Early Modern Studies Concentration


The Early Modern Studies concentration encompasses study in the disciplines of English, History, and Philosophy, while retaining disciplinary focus in one of those fields.  Students interested in this concentration should consult with Dr. Lori Anne Ferrell.

For master’s students, this discrete course of study complements coursework in archival and museum studies and/or prepares students for application to doctoral programs in early modern, Renaissance, or Reformation literature, history, or philosophy.

For doctoral students, the concentration prepares students for research and teaching at the college or university level.

Coursework 

Coursework requirements complement and do not replace departmental/program requirements, and are as follows:

  • Five courses in the early modern period (for English or History, 1500-1750 | for Philosophy, 1600-1800), of which two courses must be in a discipline other than the one in which the student is receiving the degree.
  • Course in Paleography
  • Course in Latin Reading (this course is not required but may be taken for credit; fulfillment of the research tool in Latin is by exam only)
  • One course or workshop based upon bibliographic inquiry into the extensive collections of modern print and manuscripts housed in the Special Collections of the The Claremont Colleges Library

Research Tools 

For MA students, the Early Modern Studies concentration requires a second Research Tool.  The two Research Tools for the concentration must be completed through language exams in German or French and in Latin.  If a Latin Reading course is taken in preparation for the exam, this course may be used for credit toward the degree/concentration.

For PhD students, the Early Modern Studies concentration requires a third Research Tool.  The three Research Tools for the concentration must be completed through language exams in German, French, and Latin.  If a Latin Reading course is taken in preparation for the exam, this course may be used for credit toward the degree/concentration.

Note: in some cases, fulfilling the requirements of this concentration as well as the core requirements for the student’s degree may involve additional units or Research Tools.  Students should always consult with their academic advisor before adding a concentration to their degree program.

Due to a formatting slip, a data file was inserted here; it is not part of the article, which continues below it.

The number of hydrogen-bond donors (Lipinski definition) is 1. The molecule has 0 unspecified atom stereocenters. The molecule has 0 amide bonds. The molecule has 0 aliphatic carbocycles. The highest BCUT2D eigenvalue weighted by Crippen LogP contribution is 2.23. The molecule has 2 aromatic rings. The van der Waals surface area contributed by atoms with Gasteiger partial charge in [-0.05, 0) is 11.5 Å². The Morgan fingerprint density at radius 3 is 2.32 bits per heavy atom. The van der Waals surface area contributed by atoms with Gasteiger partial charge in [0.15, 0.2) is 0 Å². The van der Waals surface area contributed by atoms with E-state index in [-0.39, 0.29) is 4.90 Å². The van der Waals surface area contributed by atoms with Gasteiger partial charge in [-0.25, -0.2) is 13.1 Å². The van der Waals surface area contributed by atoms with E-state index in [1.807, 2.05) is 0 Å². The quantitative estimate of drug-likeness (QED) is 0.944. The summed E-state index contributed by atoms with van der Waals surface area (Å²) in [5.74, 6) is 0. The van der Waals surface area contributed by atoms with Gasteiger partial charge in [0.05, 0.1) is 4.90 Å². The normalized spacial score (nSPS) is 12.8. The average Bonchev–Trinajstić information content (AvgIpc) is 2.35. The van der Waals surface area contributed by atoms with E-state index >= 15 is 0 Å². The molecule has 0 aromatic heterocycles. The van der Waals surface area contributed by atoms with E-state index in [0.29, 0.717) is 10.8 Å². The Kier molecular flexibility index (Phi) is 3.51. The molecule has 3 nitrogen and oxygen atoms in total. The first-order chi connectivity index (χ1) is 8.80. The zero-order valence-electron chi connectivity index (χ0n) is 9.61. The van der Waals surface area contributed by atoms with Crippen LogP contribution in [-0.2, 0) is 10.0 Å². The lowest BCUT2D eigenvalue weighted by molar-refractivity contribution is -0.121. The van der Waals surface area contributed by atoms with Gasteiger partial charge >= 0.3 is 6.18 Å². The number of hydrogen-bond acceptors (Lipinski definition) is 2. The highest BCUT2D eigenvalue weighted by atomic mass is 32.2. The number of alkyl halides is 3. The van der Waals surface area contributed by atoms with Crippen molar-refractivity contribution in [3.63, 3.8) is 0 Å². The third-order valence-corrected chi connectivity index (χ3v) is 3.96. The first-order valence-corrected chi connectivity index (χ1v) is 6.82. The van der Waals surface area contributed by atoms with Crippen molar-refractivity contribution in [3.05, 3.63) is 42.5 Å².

Hemispheric and Transnational Studies Concentration


Requirements
For MA Students
  • 16 units in seminars designated as “hemispheric or transnational” in scope
  • A capstone/final paper  (in Cultural Studies only) on hemispheric or transnational literatures or cultural theories
  • One language requirement (Research Tool) in Spanish, French, Portuguese, or Creole (other languages may be considered by student request.) 
For PhD Students  
  • 16 units in seminars designated as “hemispheric or transnational” in scope
  • A capstone/final paper  (in Cultural Studies only) on hemispheric or transnational literatures or cultural theories
  • One language requirement (Research Tool) in Spanish, French, Portuguese, or Creole (other languages may be considered by student request.)
  • Either a major or a minor qualifying field examination in Hemispheric/Transnational Studies (determined in consultation with the advisor).

Note: in some cases, fulfilling the requirements of this concentration as well as the core requirements for the student’s degree may involve additional units or Research Tools.  Students should always consult with their academic advisor before adding a concentration to their degree program.